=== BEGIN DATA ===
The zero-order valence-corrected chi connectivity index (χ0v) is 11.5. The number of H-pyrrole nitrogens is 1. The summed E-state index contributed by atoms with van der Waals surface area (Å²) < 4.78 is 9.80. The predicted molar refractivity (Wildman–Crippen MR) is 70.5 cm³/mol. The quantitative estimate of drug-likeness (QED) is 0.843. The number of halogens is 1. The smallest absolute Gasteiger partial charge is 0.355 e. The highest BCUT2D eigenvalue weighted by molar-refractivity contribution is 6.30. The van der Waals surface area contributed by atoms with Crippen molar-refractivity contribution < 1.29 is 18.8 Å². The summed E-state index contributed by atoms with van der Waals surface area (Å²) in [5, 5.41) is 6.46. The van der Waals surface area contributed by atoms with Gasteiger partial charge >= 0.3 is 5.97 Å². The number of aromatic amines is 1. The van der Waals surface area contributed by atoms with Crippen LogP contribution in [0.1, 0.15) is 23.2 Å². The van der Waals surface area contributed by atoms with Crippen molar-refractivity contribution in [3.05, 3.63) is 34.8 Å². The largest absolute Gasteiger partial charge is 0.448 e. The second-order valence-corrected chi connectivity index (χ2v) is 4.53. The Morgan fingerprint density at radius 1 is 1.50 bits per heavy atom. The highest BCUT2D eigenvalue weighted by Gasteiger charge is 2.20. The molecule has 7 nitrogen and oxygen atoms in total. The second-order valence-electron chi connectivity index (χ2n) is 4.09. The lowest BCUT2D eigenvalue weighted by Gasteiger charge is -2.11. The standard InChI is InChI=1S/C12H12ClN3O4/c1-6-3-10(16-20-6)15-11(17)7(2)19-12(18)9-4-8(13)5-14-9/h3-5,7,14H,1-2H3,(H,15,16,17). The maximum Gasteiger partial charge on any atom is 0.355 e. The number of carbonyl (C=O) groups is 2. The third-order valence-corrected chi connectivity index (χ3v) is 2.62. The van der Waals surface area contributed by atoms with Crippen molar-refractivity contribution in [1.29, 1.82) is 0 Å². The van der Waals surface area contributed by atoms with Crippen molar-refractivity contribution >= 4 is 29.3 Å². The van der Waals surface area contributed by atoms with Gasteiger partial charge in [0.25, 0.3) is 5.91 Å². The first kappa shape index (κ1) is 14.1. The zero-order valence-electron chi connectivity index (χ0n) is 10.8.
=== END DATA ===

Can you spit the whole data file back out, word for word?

The zero-order valence-corrected chi connectivity index (χ0v) is 11.5. The number of H-pyrrole nitrogens is 1. The summed E-state index contributed by atoms with van der Waals surface area (Å²) < 4.78 is 9.80. The predicted molar refractivity (Wildman–Crippen MR) is 70.5 cm³/mol. The quantitative estimate of drug-likeness (QED) is 0.843. The number of halogens is 1. The smallest absolute Gasteiger partial charge is 0.355 e. The highest BCUT2D eigenvalue weighted by molar-refractivity contribution is 6.30. The van der Waals surface area contributed by atoms with Crippen molar-refractivity contribution < 1.29 is 18.8 Å². The summed E-state index contributed by atoms with van der Waals surface area (Å²) in [5, 5.41) is 6.46. The van der Waals surface area contributed by atoms with Gasteiger partial charge >= 0.3 is 5.97 Å². The number of aromatic amines is 1. The van der Waals surface area contributed by atoms with Crippen LogP contribution in [0.1, 0.15) is 23.2 Å². The van der Waals surface area contributed by atoms with Crippen molar-refractivity contribution in [3.05, 3.63) is 34.8 Å². The largest absolute Gasteiger partial charge is 0.448 e. The second-order valence-corrected chi connectivity index (χ2v) is 4.53. The Morgan fingerprint density at radius 1 is 1.50 bits per heavy atom. The highest BCUT2D eigenvalue weighted by Gasteiger charge is 2.20. The molecule has 7 nitrogen and oxygen atoms in total. The second-order valence-electron chi connectivity index (χ2n) is 4.09. The lowest BCUT2D eigenvalue weighted by Gasteiger charge is -2.11. The standard InChI is InChI=1S/C12H12ClN3O4/c1-6-3-10(16-20-6)15-11(17)7(2)19-12(18)9-4-8(13)5-14-9/h3-5,7,14H,1-2H3,(H,15,16,17). The maximum Gasteiger partial charge on any atom is 0.355 e. The number of carbonyl (C=O) groups is 2. The third-order valence-corrected chi connectivity index (χ3v) is 2.62. The van der Waals surface area contributed by atoms with Crippen molar-refractivity contribution in [1.29, 1.82) is 0 Å². The van der Waals surface area contributed by atoms with Crippen molar-refractivity contribution >= 4 is 29.3 Å². The van der Waals surface area contributed by atoms with Gasteiger partial charge in [0.25, 0.3) is 5.91 Å². The first kappa shape index (κ1) is 14.1. The zero-order valence-electron chi connectivity index (χ0n) is 10.8.